Most designers know that yellow text presented against a blue background reads clearly and easily, but how many can explain why? Information Visualization: Perception for Design explores the art and science of why we see objects the way we do. Although more technical than most graphic design books, the book "is intended to make [the data from the science and study of visualization] available to the non-specialist." Each chapter focuses on a different facet of human vision, like "Lightness, Brightness, Contrast, and Constancy" in chapter 3, or "Static and Moving Patterns" in chapter 4.
Although the author tries to put a great deal of scientific research data into pedestrian terms, the nature of the subject matter and the papers from which he culls his information make this task an uphill battle from the start. As a result, the book is full of valuable information, but it may not necessarily be right for the average graphic designer looking for a new inspirational spin. Serious interface designers, presentation designers, data analyzers, or any artist tasked with presenting ideas in a visual format, though, should come away from Information Visualization with a clearer understanding of the inner workings of perception. At the very least, they'll be able to explain why yellow text against blue is a good combination.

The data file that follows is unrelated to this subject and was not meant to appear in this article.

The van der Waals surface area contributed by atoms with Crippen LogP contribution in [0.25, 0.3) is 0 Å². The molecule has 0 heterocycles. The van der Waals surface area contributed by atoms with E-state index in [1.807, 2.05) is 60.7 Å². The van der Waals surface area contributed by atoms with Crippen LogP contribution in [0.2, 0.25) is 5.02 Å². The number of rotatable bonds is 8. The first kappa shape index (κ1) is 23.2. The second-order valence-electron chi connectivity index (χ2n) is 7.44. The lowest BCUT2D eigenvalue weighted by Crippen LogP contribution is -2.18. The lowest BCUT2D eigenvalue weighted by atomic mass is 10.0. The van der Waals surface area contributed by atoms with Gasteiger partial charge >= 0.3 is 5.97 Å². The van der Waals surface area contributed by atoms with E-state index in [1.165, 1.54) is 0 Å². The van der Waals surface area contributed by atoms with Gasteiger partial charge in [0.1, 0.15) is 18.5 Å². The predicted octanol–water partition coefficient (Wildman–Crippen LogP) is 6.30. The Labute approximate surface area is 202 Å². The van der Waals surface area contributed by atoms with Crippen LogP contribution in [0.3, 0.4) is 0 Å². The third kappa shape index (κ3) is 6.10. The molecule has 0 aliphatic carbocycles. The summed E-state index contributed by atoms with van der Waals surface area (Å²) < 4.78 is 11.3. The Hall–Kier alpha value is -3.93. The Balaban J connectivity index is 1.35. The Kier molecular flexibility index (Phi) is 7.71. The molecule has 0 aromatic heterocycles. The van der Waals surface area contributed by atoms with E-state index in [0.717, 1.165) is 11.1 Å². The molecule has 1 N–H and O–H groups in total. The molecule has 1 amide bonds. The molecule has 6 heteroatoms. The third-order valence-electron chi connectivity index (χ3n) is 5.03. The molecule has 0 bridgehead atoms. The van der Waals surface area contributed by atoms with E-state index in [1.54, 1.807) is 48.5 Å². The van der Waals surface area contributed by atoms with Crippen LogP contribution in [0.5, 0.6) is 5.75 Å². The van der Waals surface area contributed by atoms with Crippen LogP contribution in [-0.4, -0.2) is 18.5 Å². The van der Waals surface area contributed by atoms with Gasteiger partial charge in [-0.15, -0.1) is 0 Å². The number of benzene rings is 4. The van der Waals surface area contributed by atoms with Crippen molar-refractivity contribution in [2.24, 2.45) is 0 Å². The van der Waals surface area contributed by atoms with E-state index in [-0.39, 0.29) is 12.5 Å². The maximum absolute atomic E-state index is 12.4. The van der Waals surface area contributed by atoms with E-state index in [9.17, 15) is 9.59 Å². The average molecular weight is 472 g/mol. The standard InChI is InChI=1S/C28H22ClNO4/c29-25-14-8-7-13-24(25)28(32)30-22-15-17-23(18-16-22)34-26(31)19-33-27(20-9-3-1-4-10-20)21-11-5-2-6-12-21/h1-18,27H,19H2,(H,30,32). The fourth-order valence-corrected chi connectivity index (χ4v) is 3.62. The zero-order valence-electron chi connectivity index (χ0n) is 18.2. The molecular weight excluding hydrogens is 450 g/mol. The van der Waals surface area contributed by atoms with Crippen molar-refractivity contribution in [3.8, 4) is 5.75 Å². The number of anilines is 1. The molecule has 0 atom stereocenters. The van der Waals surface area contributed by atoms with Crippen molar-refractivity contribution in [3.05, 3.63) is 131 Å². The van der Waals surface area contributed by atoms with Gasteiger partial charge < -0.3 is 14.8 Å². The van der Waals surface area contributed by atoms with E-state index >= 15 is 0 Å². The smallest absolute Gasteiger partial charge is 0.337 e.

Transends the often-divergent approaches to visualization taken by individual disciplines. Proves a practical resource for those who use graphical presentation as a key to successful analysis and communications. DLC: Quality control.
This is the first book to combine a strictly scientific approach to human perception with a practical concern for the rules governing the effective visual presentation of information. Surveying the research of leading psychologists and neurophysiologists, the author isolates key principles at work in vision and perception, and from them, derives specific, effective visualization techniques, suitable for a wide range of scenarios. You can apply these principles in ways to optimize how others perceive visual information-resulting in improved clarity, utility, and persuasiveness. Likewise, you can apply them to your own exploratory data analyses to develop display strategies that make data patterns and their significance easier to discern.
Information Visualization transcends the often-divergent approaches to visualization taken by individual disciplines. It will prove a fascinating, practical resource for anyone who uses graphical presentation as a key to successful analysis and communication: graphic artists, user interface/interaction designers, financial analysts, data miners, and managers faced with information-intensive challenges.